• I am not putting at issue the question of whether residency conditions are a good idea or not. I am questioning whether the conservation burden is lawful in the first place. As for value, the crofting acts allow purchase for 15 times annual rent. The croft was acquired for £750. Bear in mind the whole value of the croft belongs to the tenant and their century and half of work including building a whole succession of buildings. The landlord is entitled to virtually nothing which is as it should be.

    • I should add that I have always been in favour of making residential occupation and holiday lets two separate use classes so that planning consent would be required to change from one to the other. This has been mooted at various times but got no traction. But, as I say that is not the central point being put at issue, namely the proper use of conservation burdens as Parliament intended.

  4. A good solution would be to see if it could be brokered that the NTS agreed (for no price or other inducement except perhaps for payment of their legal fees) to have the burden reworded as

    “shall be used as a private dwelling house only and as the main residence of the occupant (whether the occupant is the owner herself or a tenant of the owner), and for no other purpose, including a holiday home or let for holiday purposes.”

    That would permit Helen to let the house but without allowing it to escape into the second home market (unaffordable for locals) or allow it to be lost to the local housing stock by being converted into a holiday let.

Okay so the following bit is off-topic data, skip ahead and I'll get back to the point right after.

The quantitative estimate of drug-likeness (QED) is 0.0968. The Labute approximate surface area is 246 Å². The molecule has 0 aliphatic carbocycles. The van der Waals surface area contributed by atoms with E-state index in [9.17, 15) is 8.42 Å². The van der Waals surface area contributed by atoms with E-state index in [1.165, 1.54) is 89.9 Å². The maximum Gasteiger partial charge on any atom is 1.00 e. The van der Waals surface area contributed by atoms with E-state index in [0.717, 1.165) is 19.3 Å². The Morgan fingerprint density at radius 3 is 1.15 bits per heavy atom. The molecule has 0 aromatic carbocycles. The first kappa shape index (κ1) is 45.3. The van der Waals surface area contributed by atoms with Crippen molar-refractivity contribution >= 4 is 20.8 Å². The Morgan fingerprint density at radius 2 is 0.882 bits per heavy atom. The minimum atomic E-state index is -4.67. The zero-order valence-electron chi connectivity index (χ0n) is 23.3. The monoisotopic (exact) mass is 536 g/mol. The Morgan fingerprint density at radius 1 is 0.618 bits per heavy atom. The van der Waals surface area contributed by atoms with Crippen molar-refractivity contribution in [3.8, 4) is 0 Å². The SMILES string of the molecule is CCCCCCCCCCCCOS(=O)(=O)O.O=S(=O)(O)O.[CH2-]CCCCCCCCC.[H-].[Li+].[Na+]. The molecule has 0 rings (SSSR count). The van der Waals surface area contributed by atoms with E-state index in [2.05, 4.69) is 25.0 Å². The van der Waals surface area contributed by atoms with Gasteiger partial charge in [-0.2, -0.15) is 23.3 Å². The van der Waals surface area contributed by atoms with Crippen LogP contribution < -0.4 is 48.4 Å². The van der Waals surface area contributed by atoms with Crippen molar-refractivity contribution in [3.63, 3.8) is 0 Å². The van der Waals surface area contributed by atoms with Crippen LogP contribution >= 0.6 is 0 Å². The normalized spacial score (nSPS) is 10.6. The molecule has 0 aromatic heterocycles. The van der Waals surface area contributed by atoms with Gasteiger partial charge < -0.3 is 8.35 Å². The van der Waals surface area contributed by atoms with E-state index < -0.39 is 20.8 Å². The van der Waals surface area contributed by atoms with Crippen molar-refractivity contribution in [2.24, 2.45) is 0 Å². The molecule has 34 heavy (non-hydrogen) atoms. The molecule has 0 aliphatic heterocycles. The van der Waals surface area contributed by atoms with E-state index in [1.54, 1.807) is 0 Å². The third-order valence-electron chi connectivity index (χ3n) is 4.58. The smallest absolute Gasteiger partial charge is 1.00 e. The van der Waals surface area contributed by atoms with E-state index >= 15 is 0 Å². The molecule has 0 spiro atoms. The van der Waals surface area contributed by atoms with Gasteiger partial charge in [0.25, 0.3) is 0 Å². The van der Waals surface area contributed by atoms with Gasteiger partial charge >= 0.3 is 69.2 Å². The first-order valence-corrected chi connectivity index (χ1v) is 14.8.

5. If the question Andy was putting at issue in his blog was the lawfulness (validity) of the burden as a conservation, then I’d make two observations:-

    (1) – is it definitely a conservation burden as opposed to an ordinary “vanilla” burden in favour of the NTS as the owners of the surrounding estate? That should be apparent from the Land Certificate.

    (2) – assuming it is a conservation burden (CB), I don’t read s.38 of the TCA03 as requiring that the land burdened by the CB be the land to be protected by it. In other words, the burden is not to protect the characteristics of Helen’s house, it’s to protect the characteristics of the surrounding NTS Torridon estate.

    However, that’s a tentative viewpoint on the legal interpretation and maybe someone like Malcolm Combe might want to come in on that point.

    But I didn’t read the blog on that narrow legalistic sense. Like, I suspect, the other commenters (Paul, Reiner, Jim) I read it as a comment on the propriety of a charity estate owner lording it over its crofters with burdens.

    Maybe it’s high time a charity did impose restrictions on land it sells off to keep houses out of the second home/holiday let market?